They pointed to scores on the National Assessment of Educational Progress to defend their claims, but this was a weak reed. New York City’s gains on NAEP were garden-variety. Atlanta, Boston and the District of Columbia made larger gains in fourth grade reading and math; Atlanta, Boston, Chicago, Houston, Los Angeles, and San Diego made larger gains in eighth grade math; and New York City made zero gains in eighth grade reading from 2003-2009, while Atlanta, Houston, and Los Angeles did see significant improvement in that grade and subject.

So the larger story is this: Mayoral control did not turn New York City into a national model. Before promoting mayoral control as the answer to urban education, Secretary Duncan would do well to consider Cleveland, which has had mayoral control since 1995.

Like New York City, Cleveand has participated in national testing from the inception of urban district assessment. Cleveland has made no gains in fourth grade reading or eighth grade reading or fourth grade mathematics or eighth grade mathematics.

Mayoral control is not a panacea. Not in Cleveland or in New York City. Nor in Chicago, which has seen some gains, but is still one of the nation’s lowest performing urban districts after many years of mayoral control.

May 3, 2010

WI Gubernatorial Candidates Weigh In On New DPI Power Over Failing Schools and Districts

Filed under: MPS Governance Debate — millerlf @ 8:28 pm

Published Online: April 30, 2010

New Wis. Law Targets Failing Public Schools

Gov. Jim Doyle said Thursday that he believes a new law giving Wisconsin’s education superintendent more power to try turning around failing public schools will survive a new governor.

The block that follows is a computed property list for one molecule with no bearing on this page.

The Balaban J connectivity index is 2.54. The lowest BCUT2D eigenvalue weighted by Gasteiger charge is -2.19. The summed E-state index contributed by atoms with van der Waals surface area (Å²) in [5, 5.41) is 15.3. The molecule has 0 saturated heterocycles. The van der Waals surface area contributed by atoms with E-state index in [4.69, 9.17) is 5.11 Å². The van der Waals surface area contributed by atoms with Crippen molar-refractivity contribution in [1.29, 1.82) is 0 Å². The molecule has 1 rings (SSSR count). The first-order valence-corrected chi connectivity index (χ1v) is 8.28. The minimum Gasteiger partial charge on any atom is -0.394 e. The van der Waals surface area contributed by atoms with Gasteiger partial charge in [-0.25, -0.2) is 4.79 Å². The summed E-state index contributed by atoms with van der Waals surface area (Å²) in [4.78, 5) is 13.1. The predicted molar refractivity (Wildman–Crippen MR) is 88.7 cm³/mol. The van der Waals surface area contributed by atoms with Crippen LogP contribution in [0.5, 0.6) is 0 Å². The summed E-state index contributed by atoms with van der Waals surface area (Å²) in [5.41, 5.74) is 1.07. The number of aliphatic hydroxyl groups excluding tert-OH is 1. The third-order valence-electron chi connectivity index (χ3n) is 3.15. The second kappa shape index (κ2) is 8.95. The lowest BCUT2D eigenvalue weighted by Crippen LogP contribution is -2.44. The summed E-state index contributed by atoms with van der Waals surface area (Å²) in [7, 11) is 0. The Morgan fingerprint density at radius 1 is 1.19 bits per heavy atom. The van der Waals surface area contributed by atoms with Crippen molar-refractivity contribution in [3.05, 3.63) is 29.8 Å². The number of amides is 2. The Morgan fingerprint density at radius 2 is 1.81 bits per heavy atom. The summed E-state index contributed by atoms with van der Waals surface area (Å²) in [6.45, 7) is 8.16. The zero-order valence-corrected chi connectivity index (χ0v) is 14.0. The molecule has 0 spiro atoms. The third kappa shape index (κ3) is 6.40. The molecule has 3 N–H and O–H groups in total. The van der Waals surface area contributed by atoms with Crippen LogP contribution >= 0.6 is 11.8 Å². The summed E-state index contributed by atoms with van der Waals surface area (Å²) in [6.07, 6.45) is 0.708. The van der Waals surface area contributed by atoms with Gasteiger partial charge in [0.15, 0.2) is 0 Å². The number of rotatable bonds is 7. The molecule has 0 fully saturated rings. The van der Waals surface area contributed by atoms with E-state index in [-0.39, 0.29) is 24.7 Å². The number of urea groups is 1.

The law is an alternative to a proposal Doyle and Democratic gubernatorial candidate Tom Barrett backed earlier that would have shifted control of the troubled Milwaukee Public Schools system to the mayor. That failed to garner enough support.

Doyle, also a Democrat, isn’t running for re-election. Doyle said he doesn’t expect the superintendent’s new powers to be removed when a new governor takes office in January, despite two Republican gubernatorial candidates criticizing it.

“I can’t imagine that any governor would say, ‘You know, superintendent, I know you are turning around those schools. We’re going to pull the plug on it,'” he said. “It’s a very important piece of legislation that needed to be done for a long time.”

The law requires school boards in low-performing districts to adopt model teaching standards, create new programs to help struggling students earlier, and provide more learning time for those who need it. Those steps could include expanding the school day or academic year.

The worst public schools would be required to adopt new standards for evaluating teachers and principals, with academic improvement being a significant factor.

Milwaukee has struggled for years with closing the achievement gap between white and minority students as well as improving overall performance.

State Superintendent Tony Evers said he hopes to have some directives in place by the summer for Milwaukee Public Schools.

“It’s not all the answers, clearly,” he said, “but it’s a way for us as a state to assist the district to focus its efforts.”

Evers said the state is concentrating on the Milwaukee schools now but they might need to look at other districts later.

Two Republican gubernatorial candidates are criticizing the new law. Barrett, Milwaukee’s mayor, said the new law was a step in the right direction.

In a statement, Milwaukee County Executive Scott Walker said Thursday the law is another example of Doyle’s and Barrett’s “failed leadership on education reform.”

“No real standards of accountability for our teachers are contained within the proposal, and our state has put another generation of children at risk of being lost in broken schools across our state,” he said. His spokeswoman didn’t immediately return an e-mail asking whether Walker would take away the superintendent’s power.